Front and center is the aforementioned Stevens, a decade before he would take on J.R. Ewing's tutelage -- then rattle his cage a bit -- as Casey Denault on "Dallas." In this outing, he's oh-so young, so boyish and fluffy of hair, and he surely manages a certain degree of evenly progressing maturity through the four hours. We finished the 600-plus page book just days before watching the movie (see BRB's Amazon review), and Stevens filled the shoes of Phillipe Charboneau / Philip Kent believably and in keeping with Jakes' original prose, written just four years before the movie was released. You could even argue that Stevens resembles the artist's rendering of Philip on the original book cover above.

Joining Stevens is his fellow "Dallas" cast member Keenan Wynn as Johnny Malcolm, every bit as feisty as ole Digger Barnes was. Russell Johnson, also a "Dallas" refugee as Sheriff Mansfield, in addition to Roger Wainwright on "Santa Barbara" and Earl Thompson on "Dynasty," is Col. James Barrett, fighting valiantly for the rights of the American colonies. And how surprising to find Clint Ritchie -- known to us as Bud Morgan on "Dallas" but to the rest of the world as Clint Buchanan on "One Life to Live" -- as Dawes.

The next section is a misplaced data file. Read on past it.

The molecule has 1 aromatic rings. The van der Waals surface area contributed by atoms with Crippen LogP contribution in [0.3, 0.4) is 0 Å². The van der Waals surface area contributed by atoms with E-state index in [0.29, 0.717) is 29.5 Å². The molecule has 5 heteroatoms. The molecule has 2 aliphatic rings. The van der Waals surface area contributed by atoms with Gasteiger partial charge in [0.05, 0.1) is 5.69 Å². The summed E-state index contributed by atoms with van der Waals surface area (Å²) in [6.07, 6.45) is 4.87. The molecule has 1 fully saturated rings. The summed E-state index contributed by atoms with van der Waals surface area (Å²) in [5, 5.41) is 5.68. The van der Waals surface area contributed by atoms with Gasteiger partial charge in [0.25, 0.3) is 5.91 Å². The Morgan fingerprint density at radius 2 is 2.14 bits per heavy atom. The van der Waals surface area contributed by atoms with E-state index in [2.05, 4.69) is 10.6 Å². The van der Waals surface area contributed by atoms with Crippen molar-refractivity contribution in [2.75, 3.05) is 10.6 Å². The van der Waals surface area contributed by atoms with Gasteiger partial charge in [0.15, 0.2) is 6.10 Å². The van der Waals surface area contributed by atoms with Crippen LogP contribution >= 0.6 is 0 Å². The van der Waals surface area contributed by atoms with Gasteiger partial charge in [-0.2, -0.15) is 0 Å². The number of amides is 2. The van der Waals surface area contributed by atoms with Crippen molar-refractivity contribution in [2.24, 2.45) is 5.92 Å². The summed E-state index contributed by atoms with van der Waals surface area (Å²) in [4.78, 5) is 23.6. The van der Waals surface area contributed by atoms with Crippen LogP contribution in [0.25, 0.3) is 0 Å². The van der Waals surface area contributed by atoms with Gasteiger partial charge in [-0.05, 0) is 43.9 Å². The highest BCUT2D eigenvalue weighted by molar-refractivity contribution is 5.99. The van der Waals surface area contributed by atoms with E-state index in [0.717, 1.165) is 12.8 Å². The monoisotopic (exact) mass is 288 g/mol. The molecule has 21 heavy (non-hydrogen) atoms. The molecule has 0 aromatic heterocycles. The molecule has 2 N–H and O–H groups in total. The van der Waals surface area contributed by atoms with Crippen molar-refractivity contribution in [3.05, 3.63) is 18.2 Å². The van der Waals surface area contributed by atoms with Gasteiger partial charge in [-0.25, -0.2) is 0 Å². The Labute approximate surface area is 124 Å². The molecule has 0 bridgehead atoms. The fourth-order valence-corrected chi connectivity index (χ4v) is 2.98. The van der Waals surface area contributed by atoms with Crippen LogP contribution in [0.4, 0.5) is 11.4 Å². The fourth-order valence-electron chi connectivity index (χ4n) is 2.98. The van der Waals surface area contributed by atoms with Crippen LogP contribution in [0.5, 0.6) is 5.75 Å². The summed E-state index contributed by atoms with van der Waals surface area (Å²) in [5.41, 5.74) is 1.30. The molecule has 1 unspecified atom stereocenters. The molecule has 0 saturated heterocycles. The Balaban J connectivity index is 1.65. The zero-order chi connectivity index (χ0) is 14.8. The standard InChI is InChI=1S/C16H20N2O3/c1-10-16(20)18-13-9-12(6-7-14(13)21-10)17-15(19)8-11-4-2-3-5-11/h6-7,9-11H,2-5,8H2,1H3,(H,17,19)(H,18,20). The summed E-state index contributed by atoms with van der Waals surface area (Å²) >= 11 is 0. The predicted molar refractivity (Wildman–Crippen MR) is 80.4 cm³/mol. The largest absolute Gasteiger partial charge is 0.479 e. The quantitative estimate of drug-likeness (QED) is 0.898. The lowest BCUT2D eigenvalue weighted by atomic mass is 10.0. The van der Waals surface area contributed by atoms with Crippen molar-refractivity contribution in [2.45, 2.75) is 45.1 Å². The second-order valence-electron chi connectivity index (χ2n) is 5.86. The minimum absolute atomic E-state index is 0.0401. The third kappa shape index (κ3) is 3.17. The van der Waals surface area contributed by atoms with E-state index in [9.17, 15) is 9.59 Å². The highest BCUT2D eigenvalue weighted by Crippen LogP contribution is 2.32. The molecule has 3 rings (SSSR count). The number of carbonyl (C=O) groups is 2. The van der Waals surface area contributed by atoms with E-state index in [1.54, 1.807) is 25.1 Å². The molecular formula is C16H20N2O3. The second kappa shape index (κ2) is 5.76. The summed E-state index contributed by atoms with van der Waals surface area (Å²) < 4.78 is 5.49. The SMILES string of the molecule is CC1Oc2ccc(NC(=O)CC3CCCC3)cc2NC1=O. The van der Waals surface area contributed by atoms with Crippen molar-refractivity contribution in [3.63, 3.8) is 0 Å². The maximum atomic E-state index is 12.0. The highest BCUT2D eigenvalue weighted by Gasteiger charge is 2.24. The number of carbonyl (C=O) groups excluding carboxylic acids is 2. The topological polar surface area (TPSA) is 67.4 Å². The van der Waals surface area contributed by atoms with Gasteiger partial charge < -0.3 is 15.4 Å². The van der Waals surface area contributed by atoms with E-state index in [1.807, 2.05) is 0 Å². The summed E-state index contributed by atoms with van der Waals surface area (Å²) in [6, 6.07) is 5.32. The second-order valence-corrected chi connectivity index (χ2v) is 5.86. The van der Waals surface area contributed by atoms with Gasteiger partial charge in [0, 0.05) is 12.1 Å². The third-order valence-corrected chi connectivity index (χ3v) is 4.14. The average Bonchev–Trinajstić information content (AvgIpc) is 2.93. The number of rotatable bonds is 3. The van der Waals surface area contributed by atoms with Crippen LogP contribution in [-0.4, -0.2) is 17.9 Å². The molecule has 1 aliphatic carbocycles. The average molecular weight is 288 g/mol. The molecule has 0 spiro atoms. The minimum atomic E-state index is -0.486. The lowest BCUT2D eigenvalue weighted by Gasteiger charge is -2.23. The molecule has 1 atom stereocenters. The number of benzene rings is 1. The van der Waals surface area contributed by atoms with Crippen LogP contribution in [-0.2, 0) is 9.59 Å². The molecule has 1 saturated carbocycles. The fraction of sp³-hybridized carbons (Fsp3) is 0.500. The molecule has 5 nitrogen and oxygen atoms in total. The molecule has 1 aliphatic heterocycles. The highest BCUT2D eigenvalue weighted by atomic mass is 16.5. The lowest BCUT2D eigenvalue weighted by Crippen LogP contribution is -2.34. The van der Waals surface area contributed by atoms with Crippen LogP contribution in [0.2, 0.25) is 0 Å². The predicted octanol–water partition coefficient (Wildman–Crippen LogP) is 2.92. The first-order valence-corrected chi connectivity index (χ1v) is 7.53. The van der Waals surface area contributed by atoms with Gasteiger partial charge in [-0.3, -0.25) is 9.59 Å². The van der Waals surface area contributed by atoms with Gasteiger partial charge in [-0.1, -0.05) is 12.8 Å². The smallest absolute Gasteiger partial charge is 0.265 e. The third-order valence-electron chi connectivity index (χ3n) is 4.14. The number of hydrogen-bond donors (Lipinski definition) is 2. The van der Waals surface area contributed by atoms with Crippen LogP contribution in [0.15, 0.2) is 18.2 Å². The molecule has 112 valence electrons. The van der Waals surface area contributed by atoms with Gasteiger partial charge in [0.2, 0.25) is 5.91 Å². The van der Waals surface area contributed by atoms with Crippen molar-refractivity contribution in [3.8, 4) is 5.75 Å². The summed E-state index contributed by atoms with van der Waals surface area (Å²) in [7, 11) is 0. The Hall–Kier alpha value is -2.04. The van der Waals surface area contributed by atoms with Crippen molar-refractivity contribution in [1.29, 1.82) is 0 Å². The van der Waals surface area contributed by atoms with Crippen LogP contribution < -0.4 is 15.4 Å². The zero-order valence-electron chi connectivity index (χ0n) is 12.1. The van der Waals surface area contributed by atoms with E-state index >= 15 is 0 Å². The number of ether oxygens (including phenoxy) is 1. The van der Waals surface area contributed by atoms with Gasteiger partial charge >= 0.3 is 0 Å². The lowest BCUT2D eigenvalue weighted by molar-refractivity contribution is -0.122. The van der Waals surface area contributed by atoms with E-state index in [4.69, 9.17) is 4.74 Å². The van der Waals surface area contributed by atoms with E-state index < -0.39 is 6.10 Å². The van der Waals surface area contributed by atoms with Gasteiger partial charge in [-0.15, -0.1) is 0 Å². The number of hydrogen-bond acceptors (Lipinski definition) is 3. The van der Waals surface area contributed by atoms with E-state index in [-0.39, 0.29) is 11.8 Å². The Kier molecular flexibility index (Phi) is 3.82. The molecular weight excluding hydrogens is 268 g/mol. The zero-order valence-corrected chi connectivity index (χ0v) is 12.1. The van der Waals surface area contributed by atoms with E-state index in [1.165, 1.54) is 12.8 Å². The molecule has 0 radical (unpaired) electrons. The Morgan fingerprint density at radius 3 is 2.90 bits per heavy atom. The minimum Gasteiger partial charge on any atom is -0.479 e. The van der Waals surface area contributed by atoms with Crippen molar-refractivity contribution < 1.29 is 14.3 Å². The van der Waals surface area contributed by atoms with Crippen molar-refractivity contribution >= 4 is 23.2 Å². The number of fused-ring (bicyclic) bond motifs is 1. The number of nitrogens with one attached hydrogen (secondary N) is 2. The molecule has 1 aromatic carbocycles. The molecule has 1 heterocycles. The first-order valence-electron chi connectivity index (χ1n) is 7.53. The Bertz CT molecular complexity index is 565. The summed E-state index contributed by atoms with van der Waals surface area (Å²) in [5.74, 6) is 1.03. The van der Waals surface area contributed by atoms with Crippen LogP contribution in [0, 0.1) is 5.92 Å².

Herb Jefferson Jr., whom we remember fondly from "The Dukes of Hazzard," portrays Lucas, a man of color but not a slave -- he stands, gun in hand, as a free worker for a farm where the lead character takes refuge, and before that, he helps Philip dispatch some evil highwaymen. And omigoodness -- peeking out of a doorway in Colonial attire, that's Miss Peggy Rea, our beloved Lulu Hogg of "The Dukes"!

Added to all of that, we were enthralled by Ike Eisenmann of Disney's "Witch Mountain" movies -- his boyish, confident, privileged but right-thinking Gil, the Marquis, is captivating. And John De Lancie of "Star Trek: The Next Generation" is delightfully dastardly as a Redcoat lieutenant.

We can't wait to move on to the movie adaptations of "The Rebels" and "The Seekers," the next two books in the series.